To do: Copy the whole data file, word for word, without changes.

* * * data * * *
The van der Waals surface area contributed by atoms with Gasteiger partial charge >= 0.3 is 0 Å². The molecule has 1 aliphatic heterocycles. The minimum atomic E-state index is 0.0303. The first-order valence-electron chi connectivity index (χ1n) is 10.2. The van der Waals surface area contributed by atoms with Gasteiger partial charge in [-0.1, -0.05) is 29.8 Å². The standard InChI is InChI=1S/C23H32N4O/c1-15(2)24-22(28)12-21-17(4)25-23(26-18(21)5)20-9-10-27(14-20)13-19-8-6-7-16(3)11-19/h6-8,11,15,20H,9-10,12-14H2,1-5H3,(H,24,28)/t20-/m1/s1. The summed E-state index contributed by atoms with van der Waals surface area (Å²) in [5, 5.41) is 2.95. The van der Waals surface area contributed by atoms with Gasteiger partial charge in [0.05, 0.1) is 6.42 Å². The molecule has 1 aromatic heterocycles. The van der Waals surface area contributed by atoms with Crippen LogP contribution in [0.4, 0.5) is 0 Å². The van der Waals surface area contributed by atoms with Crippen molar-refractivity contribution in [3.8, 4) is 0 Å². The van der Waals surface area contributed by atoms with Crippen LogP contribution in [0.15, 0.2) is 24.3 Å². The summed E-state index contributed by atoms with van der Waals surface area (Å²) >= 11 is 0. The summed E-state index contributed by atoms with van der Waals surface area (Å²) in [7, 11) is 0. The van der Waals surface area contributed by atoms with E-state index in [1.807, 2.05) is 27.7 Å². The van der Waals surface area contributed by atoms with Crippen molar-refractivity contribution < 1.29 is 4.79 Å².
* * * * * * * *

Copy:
The van der Waals surface area contributed by atoms with Gasteiger partial charge >= 0.3 is 0 Å². The molecule has 1 aliphatic heterocycles. The minimum atomic E-state index is 0.0303. The first-order valence-electron chi connectivity index (χ1n) is 10.2. The van der Waals surface area contributed by atoms with Gasteiger partial charge in [-0.1, -0.05) is 29.8 Å². The standard InChI is InChI=1S/C23H32N4O/c1-15(2)24-22(28)12-21-17(4)25-23(26-18(21)5)20-9-10-27(14-20)13-19-8-6-7-16(3)11-19/h6-8,11,15,20H,9-10,12-14H2,1-5H3,(H,24,28)/t20-/m1/s1. The summed E-state index contributed by atoms with van der Waals surface area (Å²) in [5, 5.41) is 2.95. The van der Waals surface area contributed by atoms with Gasteiger partial charge in [0.05, 0.1) is 6.42 Å². The molecule has 1 aromatic heterocycles. The van der Waals surface area contributed by atoms with Crippen LogP contribution in [0.4, 0.5) is 0 Å². The van der Waals surface area contributed by atoms with Crippen molar-refractivity contribution in [3.8, 4) is 0 Å². The van der Waals surface area contributed by atoms with Crippen LogP contribution in [0.15, 0.2) is 24.3 Å². The summed E-state index contributed by atoms with van der Waals surface area (Å²) >= 11 is 0. The summed E-state index contributed by atoms with van der Waals surface area (Å²) in [7, 11) is 0. The van der Waals surface area contributed by atoms with E-state index in [1.807, 2.05) is 27.7 Å². The van der Waals surface area contributed by atoms with Crippen molar-refractivity contribution < 1.29 is 4.79 Å².